In April, Kraken, a San Francisco-based exchange, announced that it would stop
offering its services to residents of Japan. The exchange will stop accepting deposits from the country, one of the largest markets for digital coin trade, around the middle of this month. Trade for existing customers in Japan will be suspended in mid-June, and these customers must withdraw their funds by the end of this month
Kraken entered the market in October 2014. Last month it said:
“IIT is impractical to continue service for Japan residents”
The decision to leave was due to “careful consideration of revenue against the costs and resources required to maintain service,” said Kraken.
The 13th largest stock exchange in the world did not go into details about why it is leaving Japan, but revenue does not seem to be a problem. The bitcoin’s price now fluctuates around 9,000 dollars, which is less than half of the historical maximum reached in December. But the daily trading volume in bitcoin, which is essential for the exchange, has not received a corresponding decline.
The market suspects that the costs associated with compliance with the new rules in Japan are the main reason for the departure of Kraken.
Cryptocurrency exchanges under the strict supervision in Japan
The Japanese cryptocurrency community experienced a shock in January, when Coincheck suffered a record hack, losing NEM coins at $ 530 million. April 16 Monex Group, bought Coincheck for 33 million dollars. Later in April, Coincheck announced that for the fiscal year to March operating income was $ 491 million. And that’s allowing the fact that it compensated users 47.3 billion yen ($ 432 million) for hacking NEM.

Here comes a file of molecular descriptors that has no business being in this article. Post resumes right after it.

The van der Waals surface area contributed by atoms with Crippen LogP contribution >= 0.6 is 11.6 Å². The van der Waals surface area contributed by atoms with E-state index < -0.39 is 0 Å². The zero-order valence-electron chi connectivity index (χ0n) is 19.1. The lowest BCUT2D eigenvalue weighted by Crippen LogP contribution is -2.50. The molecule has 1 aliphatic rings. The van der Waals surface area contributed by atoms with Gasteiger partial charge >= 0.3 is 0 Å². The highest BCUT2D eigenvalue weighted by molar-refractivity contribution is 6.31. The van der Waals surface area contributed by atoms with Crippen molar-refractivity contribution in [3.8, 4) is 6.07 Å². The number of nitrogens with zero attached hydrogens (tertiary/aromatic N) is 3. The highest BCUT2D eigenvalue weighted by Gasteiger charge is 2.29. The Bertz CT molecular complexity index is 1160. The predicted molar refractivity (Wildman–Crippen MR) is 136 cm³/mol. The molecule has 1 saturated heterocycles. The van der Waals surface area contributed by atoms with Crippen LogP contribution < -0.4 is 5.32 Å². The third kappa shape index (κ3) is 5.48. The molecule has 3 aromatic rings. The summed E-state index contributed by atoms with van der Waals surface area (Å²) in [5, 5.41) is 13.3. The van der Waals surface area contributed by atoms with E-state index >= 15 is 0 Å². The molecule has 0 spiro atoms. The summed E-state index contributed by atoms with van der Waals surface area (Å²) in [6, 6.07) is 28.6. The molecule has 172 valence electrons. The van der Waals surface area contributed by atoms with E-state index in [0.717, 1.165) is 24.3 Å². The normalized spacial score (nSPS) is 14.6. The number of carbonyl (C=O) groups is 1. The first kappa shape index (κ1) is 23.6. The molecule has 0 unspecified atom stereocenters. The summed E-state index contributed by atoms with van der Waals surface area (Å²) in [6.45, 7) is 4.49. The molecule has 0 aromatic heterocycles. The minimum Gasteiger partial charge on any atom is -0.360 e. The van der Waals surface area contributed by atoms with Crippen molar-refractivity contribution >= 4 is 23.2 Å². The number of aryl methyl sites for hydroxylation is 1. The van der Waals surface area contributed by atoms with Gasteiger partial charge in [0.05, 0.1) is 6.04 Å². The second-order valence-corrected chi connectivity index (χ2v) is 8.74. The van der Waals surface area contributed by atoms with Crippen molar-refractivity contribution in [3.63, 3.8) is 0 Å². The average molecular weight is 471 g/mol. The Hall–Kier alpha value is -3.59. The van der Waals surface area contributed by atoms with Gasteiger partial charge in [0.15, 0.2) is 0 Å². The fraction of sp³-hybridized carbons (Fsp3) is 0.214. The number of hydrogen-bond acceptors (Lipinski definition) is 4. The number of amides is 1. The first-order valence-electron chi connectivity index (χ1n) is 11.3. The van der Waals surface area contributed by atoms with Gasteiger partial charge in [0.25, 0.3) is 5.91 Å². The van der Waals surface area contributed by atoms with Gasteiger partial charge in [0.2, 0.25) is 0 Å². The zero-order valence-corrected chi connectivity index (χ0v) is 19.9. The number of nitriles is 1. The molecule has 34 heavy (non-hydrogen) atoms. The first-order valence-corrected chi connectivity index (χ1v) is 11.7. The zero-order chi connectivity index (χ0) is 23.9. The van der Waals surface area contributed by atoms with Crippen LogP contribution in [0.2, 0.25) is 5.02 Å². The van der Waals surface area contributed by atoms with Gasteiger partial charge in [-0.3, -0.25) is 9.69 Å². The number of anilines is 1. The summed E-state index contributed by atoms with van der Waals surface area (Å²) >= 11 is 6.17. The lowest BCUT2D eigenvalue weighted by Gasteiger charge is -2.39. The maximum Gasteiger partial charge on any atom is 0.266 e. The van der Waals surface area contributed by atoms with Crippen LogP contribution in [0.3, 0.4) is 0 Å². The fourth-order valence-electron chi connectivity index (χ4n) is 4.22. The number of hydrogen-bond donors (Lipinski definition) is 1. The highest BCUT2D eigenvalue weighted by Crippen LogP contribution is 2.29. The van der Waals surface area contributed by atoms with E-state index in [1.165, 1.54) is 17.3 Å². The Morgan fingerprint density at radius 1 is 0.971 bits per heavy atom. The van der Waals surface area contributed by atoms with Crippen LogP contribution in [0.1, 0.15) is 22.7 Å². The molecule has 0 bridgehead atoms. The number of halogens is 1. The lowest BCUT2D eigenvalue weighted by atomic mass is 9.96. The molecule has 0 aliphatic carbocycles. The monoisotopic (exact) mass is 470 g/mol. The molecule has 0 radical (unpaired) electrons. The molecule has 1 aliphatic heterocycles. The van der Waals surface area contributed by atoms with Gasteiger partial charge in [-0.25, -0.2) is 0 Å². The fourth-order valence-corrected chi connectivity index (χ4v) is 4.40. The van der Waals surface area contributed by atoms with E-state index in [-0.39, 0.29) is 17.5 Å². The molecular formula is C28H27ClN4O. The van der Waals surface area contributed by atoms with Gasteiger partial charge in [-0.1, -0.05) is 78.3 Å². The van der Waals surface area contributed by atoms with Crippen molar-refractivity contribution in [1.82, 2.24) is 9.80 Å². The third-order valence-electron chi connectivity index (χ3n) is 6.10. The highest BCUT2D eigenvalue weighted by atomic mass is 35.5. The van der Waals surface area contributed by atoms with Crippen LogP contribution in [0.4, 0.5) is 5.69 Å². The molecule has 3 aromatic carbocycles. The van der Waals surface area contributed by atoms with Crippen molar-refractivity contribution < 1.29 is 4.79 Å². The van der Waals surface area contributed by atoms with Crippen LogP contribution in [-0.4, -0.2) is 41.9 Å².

As Japanese regulators began to seriously embark on this industry, commercial cryptocurrency exchanges in the country launched a self-regulatory body to restore the confidence of traders.
Although Coincheck’s profit shows that the exchange of cryptocurrencies can be highly profitable,
THE COSTS OF LAUNCHING THEM IN JAPAN ARE ONEROUS
“Suspending services for Japan residents will allow us to better focus on our resources to improve in other geographical areas. After we have had a chance to better catch to our rapid growth, we will consider the possibility of resuming service for Japan residents,” Kraken said.
Hong Kong’s cryptocurrency news is even more shocking. Binance, the world’s largest cryptocurrency exchange, leaves Asia to meet friendly Malta, a country in the Mediterranean Sea.
China began to more strictly regulate the trade in cryptocurrencies in 2017, when some exchanges were forced to close. The Securities and Futures Commission of Hong Kong also issued warning letters to the exchanges for work without approval. Binance is considered one of seven who received a warning from the Japanese financial services agency.
Malta offers Binance Harbor, where it can develop its business with less uncertainty of regulation. The Prime Minister of Malta, Joseph Muscat, welcomed the decision of Binance.
“We aim to be the global trailblazers in the regulation of blockchain-based businesses and the jurisdiction of quality and choice for world-class fintech companies”
How regulations affect other crypto exchanges?
Another exchange, Bitfinex, also seeks to leave Hong Kong; he seems to be on his way to Switzerland and further exchanges in countries like India are also planning to move abroad for better rules and support on crypto.
For regulators, the protection of retail investors is the most important priority when new forms of assets begin to operate. The decline in the bar, allowing this young sector to flourish, is unreasonable. Despite this Asian regulators need to find a balance before more exchanges lose patience and flee to other regions.